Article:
Review: Like A Mule Bringing Ice Cream To The Sun by Sarah Ladipo Manyika  

AiW Author Sarah Jilani

Like-A-MuleWith her faithful old Porsche Buttercup, her toe-rings and her zest for life, Dr. Morayo Da Silva is a cosmopolitan Nigerian woman whose 75th birthday is just around the corner. A retired English professor, her love of literature, flirtatious personality and her wealth of life experiences now serve her well in her adopted hometown of San Francisco. Visiting friends in coffee shops, driving around the city and contemplating a tattoo on her birthday, Morayo is a well-travelled and independent woman. She sometimes entertains thoughts of returning to Lagos – then realises she equally misses India, where she once lived, and would miss San Francisco, too.

In a gentle and intimate manner, we are invited to see that there are traces of loneliness in her life: in the phone conversation she prolongs unnecessarily with a call centre worker who may revoke her driving license; the homeless girl she befriends on the street; or the postman whom she can’t wait to talk to. Yet Morayo is so self-aware and easygoing that hers even seems the voluntary, occasional loneliness of the worldly-wise, always capable of warming a room in any social occasion if she chose to be present.

By Franco Folini [CC BY-SA 2.0 (], via Wikimedia CommonsOne day, however, she suffers a fall. Though no lasting damage is done, both her ideal retirement and unshakeably independent lifestyle take a turn for more contemplative, considered and wistful days. This quiet but thought-provoking novella – the second work by Sarah Ladipo Manyika – takes us into Morayo’s reminiscing and her friends’ individual stories as she adjusts to unwelcome new feelings about age, longing and dependence. Although she absolutely does not think her life is over, she does think back and take stock of a life with its share of ups and downs. Married young to an older and charismatic Nigerian diplomat, she recalls an early life of travel, social status and a youthful hesitancy coupled with excitement during the early years of marriage. Having experienced eventual betrayal and the cooling of passions, Morayo also frequently recalls her happy times with a lover in her more mature years. A full picture of a life emerges, with a biographical and self-accepting tone; at times, this leaves little for a reader awaiting a trajectory or revelation, but it is much like real life in its lack of a particular arc for Morayo or the people that drift in and out of her life. Whilst in the care home, these also include an African American man visiting his wife in the mid stages of dementia. Finding intellectual equals in one another, their friendship helps Morayo make peace with the physio she faces daily and the care home she must endure a while longer during her recovery.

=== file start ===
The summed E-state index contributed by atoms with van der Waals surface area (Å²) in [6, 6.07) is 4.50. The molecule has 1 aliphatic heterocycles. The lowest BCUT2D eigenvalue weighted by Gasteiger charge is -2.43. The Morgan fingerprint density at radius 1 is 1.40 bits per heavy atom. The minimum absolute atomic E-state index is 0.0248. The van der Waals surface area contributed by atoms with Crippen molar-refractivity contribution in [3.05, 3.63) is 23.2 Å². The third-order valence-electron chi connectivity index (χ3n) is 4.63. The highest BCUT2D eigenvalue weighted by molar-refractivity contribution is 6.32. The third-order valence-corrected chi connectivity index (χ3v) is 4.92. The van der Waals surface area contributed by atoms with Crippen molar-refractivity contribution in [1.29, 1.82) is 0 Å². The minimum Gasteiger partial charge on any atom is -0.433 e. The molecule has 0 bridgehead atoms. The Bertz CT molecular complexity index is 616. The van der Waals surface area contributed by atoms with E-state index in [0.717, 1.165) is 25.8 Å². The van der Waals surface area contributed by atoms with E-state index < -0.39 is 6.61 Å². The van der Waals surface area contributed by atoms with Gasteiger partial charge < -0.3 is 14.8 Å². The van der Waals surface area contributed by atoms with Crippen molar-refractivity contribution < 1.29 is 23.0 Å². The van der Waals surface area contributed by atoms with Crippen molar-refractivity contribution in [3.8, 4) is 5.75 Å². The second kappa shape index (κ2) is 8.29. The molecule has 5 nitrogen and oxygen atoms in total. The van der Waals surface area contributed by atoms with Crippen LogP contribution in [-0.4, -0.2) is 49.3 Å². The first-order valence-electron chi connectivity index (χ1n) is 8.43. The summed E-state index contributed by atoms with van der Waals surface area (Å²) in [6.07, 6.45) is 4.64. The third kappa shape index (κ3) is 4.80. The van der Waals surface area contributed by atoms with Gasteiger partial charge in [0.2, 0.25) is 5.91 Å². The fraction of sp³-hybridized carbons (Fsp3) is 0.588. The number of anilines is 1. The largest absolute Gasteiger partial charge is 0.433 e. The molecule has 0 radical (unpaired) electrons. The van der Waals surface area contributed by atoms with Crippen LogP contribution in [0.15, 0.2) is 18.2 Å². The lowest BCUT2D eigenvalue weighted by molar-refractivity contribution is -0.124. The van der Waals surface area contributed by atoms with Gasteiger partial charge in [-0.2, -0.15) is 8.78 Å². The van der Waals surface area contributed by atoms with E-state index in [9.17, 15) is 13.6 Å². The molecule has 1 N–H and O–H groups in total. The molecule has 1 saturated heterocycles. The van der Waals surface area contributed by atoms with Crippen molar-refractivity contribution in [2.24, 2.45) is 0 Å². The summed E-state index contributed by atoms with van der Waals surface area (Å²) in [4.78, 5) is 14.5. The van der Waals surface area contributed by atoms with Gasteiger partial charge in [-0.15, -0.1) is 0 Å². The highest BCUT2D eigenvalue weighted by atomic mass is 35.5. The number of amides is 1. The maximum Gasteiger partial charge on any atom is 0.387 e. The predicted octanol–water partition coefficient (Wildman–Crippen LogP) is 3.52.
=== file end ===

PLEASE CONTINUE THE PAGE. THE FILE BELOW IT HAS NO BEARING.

There are only the gentlest of undertones of a social or political backdrop to any of the story: once, this man rushes to her defence after a racist remark from one of the senile patients, and his friendship with Morayo sometimes makes him question the mixed motivation behind his two past marriages – both were to white women fascinated with black men. When Morayo considers moving back to Lagos at times, her hints as to the lack of safety could imply her hometown’s proximity to regions now controlled by Boko Haram. However, there is no one larger framework within which Morayo looks back on the main trials and tribulations of her life. As is more often than not, lives cannot be contained in neat little bundles of identity, context or historical event; hers, like many others’, crosses her many homes and selves, to recount what has so far been and what she yet anticipates life will bring. An elegant and truthful read, Manyika’s second offering is an open-hearted and mature-minded character study.


This review of Sarah Ladipo Manyika’s Like a Mule Bringing Ice Cream to the Sun is the second in a series of reviews of books published by Cassava Republic Press that we’ll be running over coming weeks to celebrate the launch of Cassava Republic in the UK. The first review in this series was Olajumoke Verissimo’s review of Elnathan John’s Born on a Tuesday.


thumb_IMG_8894_1024Sarah Jilani is a London-based freelance writer for publications including ArtReview, The Times Literary Supplement and The Economist. A graduate of the Master of Studies in English (1900-Present) from the University of Oxford, her research interests are anti-colonial and resistance literatures and film from African and South Asian independence periods. Her research has been published in Senses of Cinema (68, 2013), Life Writing (11:4, 2014), Postgraduate English (29, 2014), Literature/Film Quarterly (43:2, 2015) and The Oxonian Review (30:2, 2016).

L1004238-e1407174194414-300x300Sarah Ladipo Manyika was raised in Nigeria and has lived in Kenya, France, and England. She holds a Ph.D. from the University of California, Berkeley, and currently teaches literature at San Francisco State University. Her writing includes essays, academic papers, reviews and short stories.  Her second novel, Like a Mule Bringing Ice Cream to the Sun was released on April 1st, 2016 and is published by Cassava Republic Press (Abuja-London). Sarah’s first novel, In Dependence, is published by Legend Press (London) and Cassava Republic Press (Abuja-London).

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3 replies

  1. cnt wait to read it


  1. The Shelf Life

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